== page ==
I posted this story about Charles Plumb’s parachute a long time ago, but felt it was worth repeating as a reminder that it is not us alone that makes our office, department or business a great one. Say, thank you today to those who have worked alongside you all week-long.
As a business owner, manager or supervisor you must never forget that you alone do not make your department, practice or business successful. There are those who are by your side every step of the day helping to make the business successful.
How often do you ask yourself “where would I (my business, department) be if I did not have those who support me each day?
Just today in our medical practice a patient came in one hour early (but he did not know it) and our front office assistant just greeted him as normal, checked him in and when the next room opened up he was put in to see the doctor.
After he went home he saw that his appointment card said that his visit was for an hour later and he called me, and told me what had happened and wanted me to thank everyone for the wonderful service they gave him and that we did not tell him that he would have to wait, which is what would happen in other offices.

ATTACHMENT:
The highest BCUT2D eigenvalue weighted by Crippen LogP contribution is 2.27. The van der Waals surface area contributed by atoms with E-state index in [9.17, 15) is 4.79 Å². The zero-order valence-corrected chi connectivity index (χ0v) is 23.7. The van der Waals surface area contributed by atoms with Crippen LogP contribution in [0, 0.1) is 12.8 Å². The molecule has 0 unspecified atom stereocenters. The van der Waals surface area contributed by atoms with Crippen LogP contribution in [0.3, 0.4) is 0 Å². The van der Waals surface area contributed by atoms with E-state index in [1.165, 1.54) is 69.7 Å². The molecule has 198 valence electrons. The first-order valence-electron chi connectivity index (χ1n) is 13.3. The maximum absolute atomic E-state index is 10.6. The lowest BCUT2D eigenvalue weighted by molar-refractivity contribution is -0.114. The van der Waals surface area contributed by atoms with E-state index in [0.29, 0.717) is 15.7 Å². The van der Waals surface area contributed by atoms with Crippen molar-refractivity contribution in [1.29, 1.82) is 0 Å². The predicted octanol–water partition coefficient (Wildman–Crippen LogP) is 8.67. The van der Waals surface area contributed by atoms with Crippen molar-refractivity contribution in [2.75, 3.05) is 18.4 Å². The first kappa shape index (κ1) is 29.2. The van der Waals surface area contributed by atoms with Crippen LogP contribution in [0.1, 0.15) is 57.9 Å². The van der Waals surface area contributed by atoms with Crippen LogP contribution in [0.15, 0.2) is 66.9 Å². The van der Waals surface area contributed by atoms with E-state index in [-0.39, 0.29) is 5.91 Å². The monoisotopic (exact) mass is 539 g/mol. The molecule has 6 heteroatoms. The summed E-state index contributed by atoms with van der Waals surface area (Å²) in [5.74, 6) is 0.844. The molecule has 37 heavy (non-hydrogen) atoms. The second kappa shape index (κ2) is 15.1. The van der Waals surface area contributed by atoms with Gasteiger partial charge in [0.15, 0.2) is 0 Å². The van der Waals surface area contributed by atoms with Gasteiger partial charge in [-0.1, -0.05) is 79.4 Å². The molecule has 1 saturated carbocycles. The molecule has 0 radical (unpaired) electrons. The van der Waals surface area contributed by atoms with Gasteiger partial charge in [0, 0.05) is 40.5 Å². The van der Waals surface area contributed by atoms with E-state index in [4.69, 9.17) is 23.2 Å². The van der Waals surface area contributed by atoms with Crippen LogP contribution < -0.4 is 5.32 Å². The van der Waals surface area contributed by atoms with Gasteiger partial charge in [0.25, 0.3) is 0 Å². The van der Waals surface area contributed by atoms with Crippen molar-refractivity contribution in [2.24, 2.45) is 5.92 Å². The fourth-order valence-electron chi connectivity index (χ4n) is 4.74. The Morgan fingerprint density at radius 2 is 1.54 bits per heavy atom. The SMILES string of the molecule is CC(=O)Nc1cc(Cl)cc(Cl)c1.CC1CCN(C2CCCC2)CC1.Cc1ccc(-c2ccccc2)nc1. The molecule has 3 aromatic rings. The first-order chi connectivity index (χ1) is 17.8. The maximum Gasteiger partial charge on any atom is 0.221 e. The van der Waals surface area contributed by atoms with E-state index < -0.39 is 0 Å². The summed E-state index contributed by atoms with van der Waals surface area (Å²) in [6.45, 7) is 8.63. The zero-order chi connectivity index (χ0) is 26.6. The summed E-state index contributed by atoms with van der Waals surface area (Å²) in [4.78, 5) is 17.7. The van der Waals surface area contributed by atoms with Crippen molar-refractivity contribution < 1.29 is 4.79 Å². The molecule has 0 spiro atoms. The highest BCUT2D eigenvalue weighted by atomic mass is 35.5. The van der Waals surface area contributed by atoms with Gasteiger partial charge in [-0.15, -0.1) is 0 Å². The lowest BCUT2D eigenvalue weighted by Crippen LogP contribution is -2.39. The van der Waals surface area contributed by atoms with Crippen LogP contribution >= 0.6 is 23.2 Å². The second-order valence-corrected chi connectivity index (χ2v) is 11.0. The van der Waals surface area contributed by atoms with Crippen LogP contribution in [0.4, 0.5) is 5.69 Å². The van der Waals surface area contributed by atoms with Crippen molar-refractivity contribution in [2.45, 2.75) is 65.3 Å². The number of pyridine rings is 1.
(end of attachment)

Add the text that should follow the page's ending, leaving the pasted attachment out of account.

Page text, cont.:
Even though it was the doctor that he was coming to see, it was the staff that gave him the great service that he was so appreciative of and will tell others about.
Below is a great story to remind us that there are those in the background of our workplaces that need to be remembered and thanked, because we would not be where we are without them.
Charles Plumb’s Parachutes
Charles Plumb was a navy jet pilot. On his seventy-sixth combat mission, he was shot down and parachuted into enemy territory. He was captured and spent six years in prison. He survived and now lectures on the lessons he learned from his experiences.
One day, a man in approached Plumb and his wife in a restaurant, and said, “Are you Plumb the navy pilot?”
“Yes, how did you know?” asked Plumb.
“I packed your parachute,” the man replied.
Plumb was amazed – and grateful: “If the chute you packed hadn’t worked I wouldn’t be here today…”
Plumb refers to this in his lectures: his realization that the anonymous sailors who packed the parachutes held the pilots’ lives in their hands, and yet the pilots never gave these sailors a second thought; never even said hello, let alone said thank you.
Now Plumb asks his audiences, “Who packs your parachutes?….. Who helps you through your life?…. Physically, mentally, emotionally, spiritually?……. Think about about those that help you; recognize them and say thank you.”